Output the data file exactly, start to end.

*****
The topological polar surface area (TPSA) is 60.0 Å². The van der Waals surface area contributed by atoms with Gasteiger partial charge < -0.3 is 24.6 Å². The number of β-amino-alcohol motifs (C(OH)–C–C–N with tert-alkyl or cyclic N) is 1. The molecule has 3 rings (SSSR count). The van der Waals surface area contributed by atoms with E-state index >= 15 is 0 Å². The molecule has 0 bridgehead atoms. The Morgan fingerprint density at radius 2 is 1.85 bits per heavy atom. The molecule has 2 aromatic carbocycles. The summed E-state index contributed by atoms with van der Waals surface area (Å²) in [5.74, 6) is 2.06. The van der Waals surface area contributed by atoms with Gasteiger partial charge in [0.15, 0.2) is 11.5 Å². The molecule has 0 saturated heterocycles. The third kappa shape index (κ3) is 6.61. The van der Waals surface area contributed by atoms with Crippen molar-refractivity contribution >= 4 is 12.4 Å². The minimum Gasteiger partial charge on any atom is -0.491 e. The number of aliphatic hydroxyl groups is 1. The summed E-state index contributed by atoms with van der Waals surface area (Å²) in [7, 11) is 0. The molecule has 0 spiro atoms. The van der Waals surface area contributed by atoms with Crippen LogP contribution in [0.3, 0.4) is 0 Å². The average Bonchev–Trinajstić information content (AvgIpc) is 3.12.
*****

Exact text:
The topological polar surface area (TPSA) is 60.0 Å². The van der Waals surface area contributed by atoms with Gasteiger partial charge < -0.3 is 24.6 Å². The number of β-amino-alcohol motifs (C(OH)–C–C–N with tert-alkyl or cyclic N) is 1. The molecule has 3 rings (SSSR count). The van der Waals surface area contributed by atoms with E-state index >= 15 is 0 Å². The molecule has 0 bridgehead atoms. The Morgan fingerprint density at radius 2 is 1.85 bits per heavy atom. The molecule has 2 aromatic carbocycles. The summed E-state index contributed by atoms with van der Waals surface area (Å²) in [5.74, 6) is 2.06. The van der Waals surface area contributed by atoms with Gasteiger partial charge in [0.15, 0.2) is 11.5 Å². The molecule has 0 saturated heterocycles. The third kappa shape index (κ3) is 6.61. The van der Waals surface area contributed by atoms with Crippen molar-refractivity contribution >= 4 is 12.4 Å². The minimum Gasteiger partial charge on any atom is -0.491 e. The number of aliphatic hydroxyl groups is 1. The summed E-state index contributed by atoms with van der Waals surface area (Å²) in [7, 11) is 0. The molecule has 0 spiro atoms. The van der Waals surface area contributed by atoms with Crippen LogP contribution in [0.3, 0.4) is 0 Å². The average Bonchev–Trinajstić information content (AvgIpc) is 3.12.